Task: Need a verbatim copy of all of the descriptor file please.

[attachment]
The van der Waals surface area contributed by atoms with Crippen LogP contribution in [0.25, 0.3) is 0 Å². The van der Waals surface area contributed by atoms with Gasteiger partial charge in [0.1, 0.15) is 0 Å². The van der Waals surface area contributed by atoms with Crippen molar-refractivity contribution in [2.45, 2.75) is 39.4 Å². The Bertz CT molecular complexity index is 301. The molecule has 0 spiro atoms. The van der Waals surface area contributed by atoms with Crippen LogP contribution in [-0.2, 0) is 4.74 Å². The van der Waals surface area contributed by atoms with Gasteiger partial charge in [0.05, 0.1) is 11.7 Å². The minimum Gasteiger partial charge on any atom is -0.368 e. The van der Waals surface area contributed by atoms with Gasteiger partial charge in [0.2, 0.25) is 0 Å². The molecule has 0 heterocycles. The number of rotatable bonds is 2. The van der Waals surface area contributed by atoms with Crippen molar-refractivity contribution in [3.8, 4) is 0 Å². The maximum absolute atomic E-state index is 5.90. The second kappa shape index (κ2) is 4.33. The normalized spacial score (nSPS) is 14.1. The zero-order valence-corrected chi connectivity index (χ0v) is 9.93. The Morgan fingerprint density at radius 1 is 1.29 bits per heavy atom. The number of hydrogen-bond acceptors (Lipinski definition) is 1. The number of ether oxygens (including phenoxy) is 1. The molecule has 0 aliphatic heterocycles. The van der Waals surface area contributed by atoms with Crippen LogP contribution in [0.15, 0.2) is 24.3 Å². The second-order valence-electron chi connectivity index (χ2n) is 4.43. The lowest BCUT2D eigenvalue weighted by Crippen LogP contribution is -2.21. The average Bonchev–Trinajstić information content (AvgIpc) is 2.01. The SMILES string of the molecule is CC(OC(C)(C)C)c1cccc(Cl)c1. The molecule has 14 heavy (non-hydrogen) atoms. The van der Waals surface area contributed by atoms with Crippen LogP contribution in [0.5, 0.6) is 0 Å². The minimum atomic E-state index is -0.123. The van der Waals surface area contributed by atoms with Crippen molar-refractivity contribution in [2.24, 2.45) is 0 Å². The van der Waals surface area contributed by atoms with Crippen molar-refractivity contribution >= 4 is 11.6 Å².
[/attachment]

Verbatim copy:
The van der Waals surface area contributed by atoms with Crippen LogP contribution in [0.25, 0.3) is 0 Å². The van der Waals surface area contributed by atoms with Gasteiger partial charge in [0.1, 0.15) is 0 Å². The van der Waals surface area contributed by atoms with Crippen molar-refractivity contribution in [2.45, 2.75) is 39.4 Å². The Bertz CT molecular complexity index is 301. The molecule has 0 spiro atoms. The van der Waals surface area contributed by atoms with Crippen LogP contribution in [-0.2, 0) is 4.74 Å². The van der Waals surface area contributed by atoms with Gasteiger partial charge in [0.05, 0.1) is 11.7 Å². The minimum Gasteiger partial charge on any atom is -0.368 e. The van der Waals surface area contributed by atoms with Gasteiger partial charge in [0.2, 0.25) is 0 Å². The molecule has 0 heterocycles. The number of rotatable bonds is 2. The van der Waals surface area contributed by atoms with Crippen molar-refractivity contribution in [3.8, 4) is 0 Å². The maximum absolute atomic E-state index is 5.90. The second kappa shape index (κ2) is 4.33. The normalized spacial score (nSPS) is 14.1. The zero-order valence-corrected chi connectivity index (χ0v) is 9.93. The Morgan fingerprint density at radius 1 is 1.29 bits per heavy atom. The number of hydrogen-bond acceptors (Lipinski definition) is 1. The number of ether oxygens (including phenoxy) is 1. The molecule has 0 aliphatic heterocycles. The van der Waals surface area contributed by atoms with Crippen LogP contribution in [0.15, 0.2) is 24.3 Å². The second-order valence-electron chi connectivity index (χ2n) is 4.43. The lowest BCUT2D eigenvalue weighted by Crippen LogP contribution is -2.21. The average Bonchev–Trinajstić information content (AvgIpc) is 2.01. The SMILES string of the molecule is CC(OC(C)(C)C)c1cccc(Cl)c1. The molecule has 14 heavy (non-hydrogen) atoms. The van der Waals surface area contributed by atoms with Crippen LogP contribution in [0.5, 0.6) is 0 Å². The minimum atomic E-state index is -0.123. The van der Waals surface area contributed by atoms with Crippen molar-refractivity contribution in [2.24, 2.45) is 0 Å². The van der Waals surface area contributed by atoms with Crippen molar-refractivity contribution >= 4 is 11.6 Å².